Tag Archives: Literary Magazines

Lost Gallery of Doors, two images

I started a project a little while ago called Lost Gallery of Doors. I’m going through a huge online magazine archive and searching for literary magazines that feature artwork, preferably from the late 90s and early 00s. I haven’t worked so much on it recently but I thought I’d feature an image or two here that I really like from what I’ve found.

Both of the following are from the Art Bin, a magazine that went under in 2003, I think. Their stuff is incredible.

This is from a series by Max Klinger. Each panel in the series depicts people interacting around dropped gloves.

Also from the art bin, part of a series of collages by Edvard Derkert.


Sifl and Olly–Rejected Story

This is a short story I wrote for Titular, which is a specialty magazine that features fiction based on or inspired by television shows, movies, and novels. Since I wrote it expressly for them, I don’t feel comfortable submitting it anywhere else.  Plus, I’m beginning to think there’s actually no difference between posting a story to a blog and publishing it in a literary magazine besides a new line on a CV. So here’s the published story for my absolute favorite television of all time, Sifl and Olly. No joke.

The Sifl and Olly Show
by David Backer

(Scene: Two sock puppets, one white ((Olly)) and one black ((Sifl)) stand at a microphone.)

–Hey everyone, I’m Sifl.
–And I’m Olly.
–Welcome to the show. We’ve got a great show for you today.
–Hey Sifl?
–Yeah, Olly, what’s up?
–I think there’s a writer here.
–What? Where?
–Here. Can’t you feel it?
–I don’t know what you’re talking about.
–You can’t feel it? It sort of tickles, you know. But it’s weird. Like that
Arlo Guthrie song: ‘I don’t want a pickle./ I just want to ride my
motor-cickle./ AND I DON’T WANT TO DIE!/ I just want to ride my
–Oh man I love that song.

(They sing it together with a Casio beat and the picture of a large pickle behind them.)

I don’t want a pickle.
I just want to ride my motor-cickle.
I just want to ride my motorcy-cle.

–I love that song.
–I do too. But seriously, Sifl, there’s a writer here. It’s weird.
–I think I feel the writer’s presence now, Olly. It’s as if the hazing
affect of the spirit of irony flows like a nautilus through our salted

(Pause. Olly’s mouth hangs open in shock.)

–What the hell was that?
–It’s prose, man. Prose.
–No no no. See, that’s what I’m worried about Sifl. We can’t have a writer around here. Stuff is gonna get too…significant.
–Your worry reminds me of the time I worked at a telemarketing firm and I got
a call from a man who said his daughter had a gangrenous leg and that
he was in love with her and couldn’t bare the thought of a doctor, some
other man, sawing off her gangrenous leg. So he sawed it off himself.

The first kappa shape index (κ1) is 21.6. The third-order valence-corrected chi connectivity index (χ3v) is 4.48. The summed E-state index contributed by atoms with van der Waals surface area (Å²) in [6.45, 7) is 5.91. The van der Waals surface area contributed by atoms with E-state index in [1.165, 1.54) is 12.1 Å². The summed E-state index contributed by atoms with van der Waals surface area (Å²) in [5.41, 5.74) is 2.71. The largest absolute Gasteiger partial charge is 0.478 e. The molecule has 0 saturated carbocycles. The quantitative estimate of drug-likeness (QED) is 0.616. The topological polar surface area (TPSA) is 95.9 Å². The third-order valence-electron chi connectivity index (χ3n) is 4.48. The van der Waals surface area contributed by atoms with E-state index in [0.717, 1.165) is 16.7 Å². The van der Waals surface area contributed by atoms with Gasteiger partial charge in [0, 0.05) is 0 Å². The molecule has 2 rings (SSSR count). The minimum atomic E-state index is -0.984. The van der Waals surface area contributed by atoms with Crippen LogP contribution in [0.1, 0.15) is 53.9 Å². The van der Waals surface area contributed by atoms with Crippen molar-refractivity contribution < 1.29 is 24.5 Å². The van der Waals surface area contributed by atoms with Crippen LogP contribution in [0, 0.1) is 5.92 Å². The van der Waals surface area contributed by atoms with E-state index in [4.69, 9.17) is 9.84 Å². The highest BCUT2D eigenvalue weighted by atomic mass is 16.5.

My boss was listening to the call and cancelled it before I could ask
for a contribution.
–See what I mean! That has nothing to do with anything! It’s just tortured crap! Writers are so boho-pomo, they all tell stories about telemarketing and incest like that man.They’re like “Oh my god I make money by lying to people on the phone, we’re all so alone, late capitalism puts me at a distance from the other.” Goddamnit!
–Olly, what you’re saying is so robust.
–Robust! Seriously?!

(Sifl pauses, contemplating)

–You know what, there is a writer here. I never say stuff like that.
–He’s totally here!
–I can feel him.
–Let’s do an interview.
–With the writer?
–Yeah, the writer.

(Screen turns to an image of a skeleton spinning against a background of
kitchy-looking flowers with the word “Interview” above it, a song plays

Well, this is the part of the show where we do an interview. Today,
we’re interviewing the writer that’s writing the story you’re reading
right now. Writer dude? You there?
–What did you say man? You can’t say words like that on television.
I didn’t say anything. No one said anything.
–Yes you did, don’t lie like that.
–Yeah, don’t give us the Wizard of Oz crap.
–Yeah, why do writers lie all the time?
We don’t lie. We construct fabrications.
–That’s the same thing man.
No it isn’t.
–How is it different?
Our fabrications reflect mythico-social truth.
–No Sifl. It’s not. I’ve had enough. These writers sit around writing about
telemarketing and s*@# like that while the rest of us are out here
struggling in reality–
–Olly man, calm down…
–No Sifl, I will not calm down! I do things for a living, like this TV show, and go to Bjork concerts, and I sell things, like bottomless swimming pools and chicken-scented air-conditioning. And people like this writer dude just go to parties in Brooklyn and spend hours posting things in Internet magazines that only other writers read.
-Online writing is a valuable voice in the new digital discourse. Your medium, television, is morally defunct.
–You shut your dirty mouth!
Shut up, sock puppet. I’m fabricating you right now.

(Olly charges the mircophone, Sifl holds him back and interjects)

–Alright alright! Listen: Olly, writer dude, that’s enough. No one will ever
resolve the tensions between mythos and ergos you guys. We should be
thankful for the delicate synchronicity that narrative and action

(Olly and the writer nod, holding their heads low)

You’re right Sifl. I’m sorry I became combative Olly.
–I’m sorry too writer dude. Friends?
–Great, now let’s hear from Chester. Chester, what song do you want to sing today?

(Chester enters with flowers in his eyes, smiling)

–Everybody sing it!

I don’t want a pickle.
I just want to ride my motor-cickle.
I just want to ride my motorcy-cle.